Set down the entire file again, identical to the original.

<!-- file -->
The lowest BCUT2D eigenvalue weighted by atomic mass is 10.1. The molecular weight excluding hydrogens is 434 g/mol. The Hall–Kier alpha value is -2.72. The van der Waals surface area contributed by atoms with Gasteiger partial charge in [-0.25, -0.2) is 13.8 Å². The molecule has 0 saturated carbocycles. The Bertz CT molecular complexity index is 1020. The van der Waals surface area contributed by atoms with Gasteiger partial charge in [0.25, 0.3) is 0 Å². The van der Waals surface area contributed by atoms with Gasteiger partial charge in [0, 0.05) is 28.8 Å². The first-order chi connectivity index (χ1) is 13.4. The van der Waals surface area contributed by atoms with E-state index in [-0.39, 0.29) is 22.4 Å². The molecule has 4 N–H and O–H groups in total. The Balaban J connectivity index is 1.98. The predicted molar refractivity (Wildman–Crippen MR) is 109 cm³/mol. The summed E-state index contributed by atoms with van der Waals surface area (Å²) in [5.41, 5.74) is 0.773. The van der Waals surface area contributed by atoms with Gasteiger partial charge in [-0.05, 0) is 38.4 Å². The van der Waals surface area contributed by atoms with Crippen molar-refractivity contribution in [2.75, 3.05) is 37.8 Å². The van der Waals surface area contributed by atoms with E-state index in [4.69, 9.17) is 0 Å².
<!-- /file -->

The lowest BCUT2D eigenvalue weighted by atomic mass is 10.1. The molecular weight excluding hydrogens is 434 g/mol. The Hall–Kier alpha value is -2.72. The van der Waals surface area contributed by atoms with Gasteiger partial charge in [-0.25, -0.2) is 13.8 Å². The molecule has 0 saturated carbocycles. The Bertz CT molecular complexity index is 1020. The van der Waals surface area contributed by atoms with Gasteiger partial charge in [0.25, 0.3) is 0 Å². The van der Waals surface area contributed by atoms with Gasteiger partial charge in [0, 0.05) is 28.8 Å². The first-order chi connectivity index (χ1) is 13.4. The van der Waals surface area contributed by atoms with E-state index in [-0.39, 0.29) is 22.4 Å². The molecule has 4 N–H and O–H groups in total. The Balaban J connectivity index is 1.98. The predicted molar refractivity (Wildman–Crippen MR) is 109 cm³/mol. The summed E-state index contributed by atoms with van der Waals surface area (Å²) in [5.41, 5.74) is 0.773. The van der Waals surface area contributed by atoms with Gasteiger partial charge in [-0.05, 0) is 38.4 Å². The van der Waals surface area contributed by atoms with Crippen molar-refractivity contribution in [2.75, 3.05) is 37.8 Å². The van der Waals surface area contributed by atoms with E-state index in [4.69, 9.17) is 0 Å².